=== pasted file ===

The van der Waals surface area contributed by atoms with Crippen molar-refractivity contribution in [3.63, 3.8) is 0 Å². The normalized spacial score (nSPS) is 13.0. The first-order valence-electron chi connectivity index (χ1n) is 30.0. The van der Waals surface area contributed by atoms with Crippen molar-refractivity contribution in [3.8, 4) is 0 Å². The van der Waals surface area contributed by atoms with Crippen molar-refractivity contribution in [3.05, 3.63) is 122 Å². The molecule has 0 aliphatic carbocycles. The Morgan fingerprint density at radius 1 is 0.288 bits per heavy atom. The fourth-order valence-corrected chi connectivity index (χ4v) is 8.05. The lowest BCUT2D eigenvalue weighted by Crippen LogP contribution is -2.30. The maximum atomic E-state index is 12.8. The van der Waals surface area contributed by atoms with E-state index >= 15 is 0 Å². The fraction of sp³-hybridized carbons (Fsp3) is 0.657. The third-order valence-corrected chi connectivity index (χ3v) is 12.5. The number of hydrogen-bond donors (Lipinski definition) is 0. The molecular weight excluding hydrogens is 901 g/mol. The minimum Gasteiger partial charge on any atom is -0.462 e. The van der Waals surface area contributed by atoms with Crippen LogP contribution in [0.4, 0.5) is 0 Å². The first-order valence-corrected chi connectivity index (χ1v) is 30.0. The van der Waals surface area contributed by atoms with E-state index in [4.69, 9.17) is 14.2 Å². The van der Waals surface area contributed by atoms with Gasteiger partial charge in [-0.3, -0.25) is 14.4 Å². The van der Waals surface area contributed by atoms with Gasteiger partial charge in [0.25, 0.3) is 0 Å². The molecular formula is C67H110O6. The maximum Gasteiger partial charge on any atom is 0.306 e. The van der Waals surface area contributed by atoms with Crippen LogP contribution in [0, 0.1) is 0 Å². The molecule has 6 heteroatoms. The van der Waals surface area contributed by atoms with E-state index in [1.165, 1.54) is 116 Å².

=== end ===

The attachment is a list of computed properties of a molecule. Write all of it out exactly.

The van der Waals surface area contributed by atoms with Crippen molar-refractivity contribution in [3.63, 3.8) is 0 Å². The normalized spacial score (nSPS) is 13.0. The first-order valence-electron chi connectivity index (χ1n) is 30.0. The van der Waals surface area contributed by atoms with Crippen molar-refractivity contribution in [3.8, 4) is 0 Å². The van der Waals surface area contributed by atoms with Crippen molar-refractivity contribution in [3.05, 3.63) is 122 Å². The molecule has 0 aliphatic carbocycles. The Morgan fingerprint density at radius 1 is 0.288 bits per heavy atom. The fourth-order valence-corrected chi connectivity index (χ4v) is 8.05. The lowest BCUT2D eigenvalue weighted by Crippen LogP contribution is -2.30. The maximum atomic E-state index is 12.8. The van der Waals surface area contributed by atoms with E-state index >= 15 is 0 Å². The fraction of sp³-hybridized carbons (Fsp3) is 0.657. The third-order valence-corrected chi connectivity index (χ3v) is 12.5. The number of hydrogen-bond donors (Lipinski definition) is 0. The molecular weight excluding hydrogens is 901 g/mol. The minimum Gasteiger partial charge on any atom is -0.462 e. The van der Waals surface area contributed by atoms with Crippen LogP contribution in [0.4, 0.5) is 0 Å². The first-order valence-corrected chi connectivity index (χ1v) is 30.0. The van der Waals surface area contributed by atoms with E-state index in [4.69, 9.17) is 14.2 Å². The van der Waals surface area contributed by atoms with Gasteiger partial charge in [-0.3, -0.25) is 14.4 Å². The van der Waals surface area contributed by atoms with Gasteiger partial charge in [0.25, 0.3) is 0 Å². The molecular formula is C67H110O6. The maximum Gasteiger partial charge on any atom is 0.306 e. The van der Waals surface area contributed by atoms with Crippen LogP contribution in [0, 0.1) is 0 Å². The molecule has 6 heteroatoms. The van der Waals surface area contributed by atoms with E-state index in [1.165, 1.54) is 116 Å².